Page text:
San Diego Union Tribune

December 16, 2005

Panel faulted over Cunningham probe
Democrat wants nonpartisan staff


By Toby Eckert and Otto Kreisher
COPLEY NEWS SERVICE

WASHINGTON – The House Intelligence Committee is not being aggressive enough in its investigation of the work that former Rep. Randy "Duke" Cunningham did on the panel while he was accepting bribes from defense contractors, the committee's top Democrat said yesterday.

A decision by Chairman Peter Hoekstra, R-Mich., to use the committee's existing staff for the review "threatens to compromise our ability to conduct a thorough, expeditious and bipartisan investigation," Rep. Jane Harman, D-Venice, complained. "Existing staff cannot be expected to investigate their bosses."

A temporary staff "with extensive investigative experience and appropriate security clearances" should be hired, Harman said in a written statement.

"That staff must be totally nonpartisan or, if partisan, must have an equal number of Republicans and Democrats. Investigative staff should be supervised by the House counsel or the House inspector general and report to the committee," she said.

A spokesman for Hoekstra indicated that nothing had been ruled out.

"This process is still ongoing," said Republican committee spokesman Jamal Ware. "The chairman and ranking member are still in discussions about how to carry this out. But the chairman is not going to conduct this inquiry through the press."

Asked whether the review had begun yet, Ware said: "I'm not really in a position to say what they have and haven't done. This is obviously still in its preliminary phase."

Hoekstra ordered the review by committee attorneys after Cunningham, a Republican from Rancho Santa Fe, pleaded guilty last month to taking $2.4 million in bribes to steer federal work to the contractors.

Hoekstra also requested a meeting with Justice Department officials to discuss their ongoing investigation of the scandal.

As a member of the committee, Cunningham was privy to sensitive and top-secret information about U.S. intelligence work and hardware. Hoekstra asked the staff attorneys to review legislation and programs the committee handled for signs of improper influence by Cunningham.

Harman said she and Hoekstra have met with House counsel and Justice Department officials and discussed how to conduct an investigation.

The House defense appropriations subcommittee, another panel to which Cunningham belonged, launched a similar review.

That panel's spokesmen did not respond to repeated requests for information on the committee's review of funding items Cunningham had requested.

A Defense Department spokeswoman said, "The appropriate organizations of the department are looking into the matter" of contracts awarded to the firms allegedly involved in bribing Cunningham – Washington-based MZM Inc. and Poway-based ADCS Inc.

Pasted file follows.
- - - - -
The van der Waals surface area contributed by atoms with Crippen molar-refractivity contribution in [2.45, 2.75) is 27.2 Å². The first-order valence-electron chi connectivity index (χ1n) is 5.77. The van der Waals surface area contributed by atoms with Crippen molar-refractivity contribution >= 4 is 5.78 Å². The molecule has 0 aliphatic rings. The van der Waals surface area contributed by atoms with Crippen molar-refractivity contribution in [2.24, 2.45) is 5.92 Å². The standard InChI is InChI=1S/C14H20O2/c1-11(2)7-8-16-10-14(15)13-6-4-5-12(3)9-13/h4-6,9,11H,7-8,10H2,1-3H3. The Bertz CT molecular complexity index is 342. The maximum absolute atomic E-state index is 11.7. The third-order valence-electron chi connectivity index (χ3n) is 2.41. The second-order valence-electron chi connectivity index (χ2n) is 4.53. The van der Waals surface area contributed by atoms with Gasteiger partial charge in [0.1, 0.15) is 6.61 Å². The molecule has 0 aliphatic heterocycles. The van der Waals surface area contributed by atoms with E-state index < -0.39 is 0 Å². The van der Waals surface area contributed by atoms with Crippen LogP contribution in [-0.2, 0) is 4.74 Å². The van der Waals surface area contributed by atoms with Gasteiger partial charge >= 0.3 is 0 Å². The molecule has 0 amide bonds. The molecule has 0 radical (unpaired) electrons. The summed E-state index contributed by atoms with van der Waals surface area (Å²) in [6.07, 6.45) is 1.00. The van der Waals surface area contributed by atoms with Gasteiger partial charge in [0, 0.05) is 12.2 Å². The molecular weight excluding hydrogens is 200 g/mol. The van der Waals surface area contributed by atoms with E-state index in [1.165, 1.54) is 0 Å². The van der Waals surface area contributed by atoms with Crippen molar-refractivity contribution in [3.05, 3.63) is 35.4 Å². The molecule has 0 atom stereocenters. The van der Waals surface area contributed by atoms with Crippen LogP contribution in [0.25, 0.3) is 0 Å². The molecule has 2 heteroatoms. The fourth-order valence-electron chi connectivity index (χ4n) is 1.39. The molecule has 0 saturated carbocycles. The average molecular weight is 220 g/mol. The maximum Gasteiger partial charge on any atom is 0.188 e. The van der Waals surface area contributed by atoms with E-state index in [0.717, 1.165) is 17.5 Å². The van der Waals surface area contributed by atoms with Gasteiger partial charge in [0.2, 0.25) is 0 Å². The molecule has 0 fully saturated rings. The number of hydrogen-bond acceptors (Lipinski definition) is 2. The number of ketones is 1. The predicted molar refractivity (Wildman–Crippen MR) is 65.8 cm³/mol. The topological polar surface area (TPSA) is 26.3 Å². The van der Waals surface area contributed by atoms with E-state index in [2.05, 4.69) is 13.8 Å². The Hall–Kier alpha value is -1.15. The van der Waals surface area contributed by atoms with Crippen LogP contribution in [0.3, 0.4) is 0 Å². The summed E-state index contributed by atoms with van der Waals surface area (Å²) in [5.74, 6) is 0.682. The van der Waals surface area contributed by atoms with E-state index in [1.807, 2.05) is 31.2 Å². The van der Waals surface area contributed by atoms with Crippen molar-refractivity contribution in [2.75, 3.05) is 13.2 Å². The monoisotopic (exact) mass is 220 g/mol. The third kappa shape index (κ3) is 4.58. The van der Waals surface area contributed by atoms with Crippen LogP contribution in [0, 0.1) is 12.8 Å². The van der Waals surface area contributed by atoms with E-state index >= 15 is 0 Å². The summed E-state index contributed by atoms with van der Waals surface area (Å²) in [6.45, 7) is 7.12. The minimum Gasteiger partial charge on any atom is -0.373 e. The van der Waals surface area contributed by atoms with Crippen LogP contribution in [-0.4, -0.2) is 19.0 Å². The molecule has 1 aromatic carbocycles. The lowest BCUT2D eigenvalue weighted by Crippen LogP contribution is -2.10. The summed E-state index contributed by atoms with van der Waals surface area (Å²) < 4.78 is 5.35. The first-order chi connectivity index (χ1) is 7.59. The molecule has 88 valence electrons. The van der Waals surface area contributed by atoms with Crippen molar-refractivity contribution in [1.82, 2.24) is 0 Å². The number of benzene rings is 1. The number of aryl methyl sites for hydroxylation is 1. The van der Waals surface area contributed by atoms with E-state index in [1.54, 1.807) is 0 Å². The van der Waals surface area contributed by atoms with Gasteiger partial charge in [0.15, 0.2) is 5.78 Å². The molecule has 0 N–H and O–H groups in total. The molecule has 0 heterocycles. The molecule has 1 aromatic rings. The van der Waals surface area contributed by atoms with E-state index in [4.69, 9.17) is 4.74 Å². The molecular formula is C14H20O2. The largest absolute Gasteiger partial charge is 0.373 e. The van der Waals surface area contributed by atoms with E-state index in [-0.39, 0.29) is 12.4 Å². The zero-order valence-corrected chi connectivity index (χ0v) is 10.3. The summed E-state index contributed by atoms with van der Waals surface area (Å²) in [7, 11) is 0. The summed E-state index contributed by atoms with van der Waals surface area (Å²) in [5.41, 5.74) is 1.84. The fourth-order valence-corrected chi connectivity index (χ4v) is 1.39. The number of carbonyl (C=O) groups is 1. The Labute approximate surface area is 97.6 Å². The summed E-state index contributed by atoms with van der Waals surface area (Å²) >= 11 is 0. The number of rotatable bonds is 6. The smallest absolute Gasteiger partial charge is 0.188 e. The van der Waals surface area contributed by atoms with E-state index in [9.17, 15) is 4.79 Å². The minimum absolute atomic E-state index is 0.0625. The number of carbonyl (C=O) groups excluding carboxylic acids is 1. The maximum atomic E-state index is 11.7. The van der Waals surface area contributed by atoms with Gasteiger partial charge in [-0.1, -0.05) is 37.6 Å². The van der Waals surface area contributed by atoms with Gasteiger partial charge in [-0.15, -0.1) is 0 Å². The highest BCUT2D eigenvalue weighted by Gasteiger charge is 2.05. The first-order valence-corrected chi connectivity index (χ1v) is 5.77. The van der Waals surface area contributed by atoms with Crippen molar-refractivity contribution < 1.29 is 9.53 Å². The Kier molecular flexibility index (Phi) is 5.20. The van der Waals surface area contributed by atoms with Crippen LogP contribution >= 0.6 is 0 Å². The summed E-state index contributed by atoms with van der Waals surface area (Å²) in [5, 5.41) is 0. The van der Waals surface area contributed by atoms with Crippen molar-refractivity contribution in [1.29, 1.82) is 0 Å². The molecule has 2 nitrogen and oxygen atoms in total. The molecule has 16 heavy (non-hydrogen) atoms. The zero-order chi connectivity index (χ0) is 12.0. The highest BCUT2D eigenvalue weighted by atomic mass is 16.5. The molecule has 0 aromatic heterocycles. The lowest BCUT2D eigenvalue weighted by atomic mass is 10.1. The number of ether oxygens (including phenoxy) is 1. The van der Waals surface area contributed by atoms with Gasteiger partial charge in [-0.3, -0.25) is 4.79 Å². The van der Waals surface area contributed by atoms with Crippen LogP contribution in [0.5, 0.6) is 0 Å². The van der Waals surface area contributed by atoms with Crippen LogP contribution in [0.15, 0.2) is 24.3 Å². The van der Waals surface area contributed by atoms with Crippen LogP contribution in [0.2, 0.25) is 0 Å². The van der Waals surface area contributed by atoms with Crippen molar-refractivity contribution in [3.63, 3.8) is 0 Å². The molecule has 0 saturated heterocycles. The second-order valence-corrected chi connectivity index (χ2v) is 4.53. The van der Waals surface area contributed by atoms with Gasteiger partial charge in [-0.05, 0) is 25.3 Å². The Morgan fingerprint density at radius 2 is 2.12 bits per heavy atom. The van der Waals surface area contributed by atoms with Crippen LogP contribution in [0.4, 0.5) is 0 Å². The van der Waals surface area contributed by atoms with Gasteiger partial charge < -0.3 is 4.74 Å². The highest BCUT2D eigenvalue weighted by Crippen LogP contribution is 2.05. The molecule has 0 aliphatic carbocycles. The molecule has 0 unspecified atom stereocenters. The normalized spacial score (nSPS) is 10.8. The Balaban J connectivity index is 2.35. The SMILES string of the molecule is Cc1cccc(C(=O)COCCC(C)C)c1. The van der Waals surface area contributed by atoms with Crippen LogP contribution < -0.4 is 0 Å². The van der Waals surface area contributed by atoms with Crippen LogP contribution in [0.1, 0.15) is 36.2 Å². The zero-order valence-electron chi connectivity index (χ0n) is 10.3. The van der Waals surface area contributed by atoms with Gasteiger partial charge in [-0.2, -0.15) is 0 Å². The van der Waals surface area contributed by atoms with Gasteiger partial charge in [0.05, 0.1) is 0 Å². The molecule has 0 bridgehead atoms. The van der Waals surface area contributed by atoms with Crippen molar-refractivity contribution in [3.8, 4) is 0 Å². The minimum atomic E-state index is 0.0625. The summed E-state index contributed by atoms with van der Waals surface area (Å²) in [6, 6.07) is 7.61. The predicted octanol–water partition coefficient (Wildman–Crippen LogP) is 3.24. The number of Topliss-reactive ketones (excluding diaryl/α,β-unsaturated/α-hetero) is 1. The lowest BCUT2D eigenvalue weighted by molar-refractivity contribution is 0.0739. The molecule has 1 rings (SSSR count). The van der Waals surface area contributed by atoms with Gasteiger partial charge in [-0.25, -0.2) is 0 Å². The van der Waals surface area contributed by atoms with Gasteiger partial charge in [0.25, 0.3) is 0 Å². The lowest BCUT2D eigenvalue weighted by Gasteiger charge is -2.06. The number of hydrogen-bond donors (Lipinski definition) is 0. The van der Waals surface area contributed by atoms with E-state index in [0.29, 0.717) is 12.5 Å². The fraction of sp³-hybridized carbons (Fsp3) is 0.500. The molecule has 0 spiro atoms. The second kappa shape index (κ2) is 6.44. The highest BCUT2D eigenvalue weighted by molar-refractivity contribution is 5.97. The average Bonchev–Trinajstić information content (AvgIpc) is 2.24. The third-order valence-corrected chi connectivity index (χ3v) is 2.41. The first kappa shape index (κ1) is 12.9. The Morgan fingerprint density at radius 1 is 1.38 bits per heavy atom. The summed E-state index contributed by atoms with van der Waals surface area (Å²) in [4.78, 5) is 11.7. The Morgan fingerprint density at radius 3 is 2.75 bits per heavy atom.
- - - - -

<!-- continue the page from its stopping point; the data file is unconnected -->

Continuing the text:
Both companies had defense and intelligence contracts.

The spokeswoman, Marine Lt. Col. Rose-Ann Lynch, would not elaborate on what organizations were conducting the review, but the Pentagon inspector general probably would be involved.

Harman is the latest Democrat to question whether Republicans, who control Congress, are conducting a thorough-enough review of the Cunningham scandal.

House Minority Leader Nancy Pelosi, D-San Francisco, has called for the creation of a bipartisan committee to "investigate Mr. Cunningham's criminal activities as they pertain to the business of the House of Representatives and particularly the possibility of his misuse of his official position in a manner which may have compromised national security."

Pelosi and other Democrats have been highlighting the Cunningham scandal among several high-profile investigations of Republicans that could pose a problem for the GOP in next year's congressional elections.

House and Senate Democrats are planning a "rally" today on Capitol Hill to highlight the issue.

Cunningham's guilty plea and resignation raise "important national security issues," Harman said.

"It's critical that we know whether he compromised classified information or used committee resources or staff to steer part of the intelligence budget to (contractors) in exchange for bribes," she said.

One outside expert who has been closely following the Cunningham case endorsed Harman's call for a more independent probe.

"I think it's a matter of some urgency for the committee to free itself of any taint by association," said Steven Aftergood, who heads the Project on Government Secrecy for the Federation of American Scientists. "The way to do that is to act with an abundance of caution and, if anything, to err on the side of greater scrutiny."

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